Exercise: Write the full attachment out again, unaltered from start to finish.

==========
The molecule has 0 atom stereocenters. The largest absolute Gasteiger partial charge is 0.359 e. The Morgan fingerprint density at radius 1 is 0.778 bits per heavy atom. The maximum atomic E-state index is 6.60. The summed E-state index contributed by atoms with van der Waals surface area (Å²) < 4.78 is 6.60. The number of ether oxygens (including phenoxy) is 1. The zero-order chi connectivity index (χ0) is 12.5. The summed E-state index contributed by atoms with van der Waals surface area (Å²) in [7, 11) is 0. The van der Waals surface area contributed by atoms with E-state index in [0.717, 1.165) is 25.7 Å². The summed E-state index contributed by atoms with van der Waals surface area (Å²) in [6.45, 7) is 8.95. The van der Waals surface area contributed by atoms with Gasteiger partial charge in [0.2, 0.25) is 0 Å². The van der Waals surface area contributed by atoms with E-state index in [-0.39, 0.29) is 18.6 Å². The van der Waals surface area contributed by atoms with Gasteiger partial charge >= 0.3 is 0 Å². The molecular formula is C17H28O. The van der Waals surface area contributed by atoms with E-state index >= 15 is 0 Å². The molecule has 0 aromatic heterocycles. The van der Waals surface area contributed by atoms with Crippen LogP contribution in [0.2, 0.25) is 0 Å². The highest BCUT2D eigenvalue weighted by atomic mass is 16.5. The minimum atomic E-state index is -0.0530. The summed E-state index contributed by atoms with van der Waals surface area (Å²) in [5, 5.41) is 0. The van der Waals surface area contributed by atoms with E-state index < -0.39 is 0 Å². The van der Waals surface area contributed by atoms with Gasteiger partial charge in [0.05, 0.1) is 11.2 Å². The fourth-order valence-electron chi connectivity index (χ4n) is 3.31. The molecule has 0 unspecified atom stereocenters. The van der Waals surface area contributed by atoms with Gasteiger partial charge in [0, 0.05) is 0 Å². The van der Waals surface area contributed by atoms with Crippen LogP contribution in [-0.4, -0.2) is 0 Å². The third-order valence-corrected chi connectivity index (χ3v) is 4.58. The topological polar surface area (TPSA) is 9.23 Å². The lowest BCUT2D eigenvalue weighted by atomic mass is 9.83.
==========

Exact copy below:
The molecule has 0 atom stereocenters. The largest absolute Gasteiger partial charge is 0.359 e. The Morgan fingerprint density at radius 1 is 0.778 bits per heavy atom. The maximum atomic E-state index is 6.60. The summed E-state index contributed by atoms with van der Waals surface area (Å²) < 4.78 is 6.60. The number of ether oxygens (including phenoxy) is 1. The zero-order chi connectivity index (χ0) is 12.5. The summed E-state index contributed by atoms with van der Waals surface area (Å²) in [7, 11) is 0. The van der Waals surface area contributed by atoms with E-state index in [0.717, 1.165) is 25.7 Å². The summed E-state index contributed by atoms with van der Waals surface area (Å²) in [6.45, 7) is 8.95. The van der Waals surface area contributed by atoms with Gasteiger partial charge in [0.2, 0.25) is 0 Å². The van der Waals surface area contributed by atoms with E-state index in [-0.39, 0.29) is 18.6 Å². The van der Waals surface area contributed by atoms with Gasteiger partial charge >= 0.3 is 0 Å². The molecular formula is C17H28O. The van der Waals surface area contributed by atoms with E-state index >= 15 is 0 Å². The molecule has 0 aromatic heterocycles. The van der Waals surface area contributed by atoms with Crippen LogP contribution in [0.2, 0.25) is 0 Å². The highest BCUT2D eigenvalue weighted by atomic mass is 16.5. The minimum atomic E-state index is -0.0530. The summed E-state index contributed by atoms with van der Waals surface area (Å²) in [5, 5.41) is 0. The van der Waals surface area contributed by atoms with E-state index < -0.39 is 0 Å². The van der Waals surface area contributed by atoms with Gasteiger partial charge in [0.05, 0.1) is 11.2 Å². The fourth-order valence-electron chi connectivity index (χ4n) is 3.31. The molecule has 0 unspecified atom stereocenters. The van der Waals surface area contributed by atoms with Gasteiger partial charge in [0, 0.05) is 0 Å². The van der Waals surface area contributed by atoms with Crippen LogP contribution in [-0.4, -0.2) is 0 Å². The third-order valence-corrected chi connectivity index (χ3v) is 4.58. The topological polar surface area (TPSA) is 9.23 Å². The lowest BCUT2D eigenvalue weighted by atomic mass is 9.83.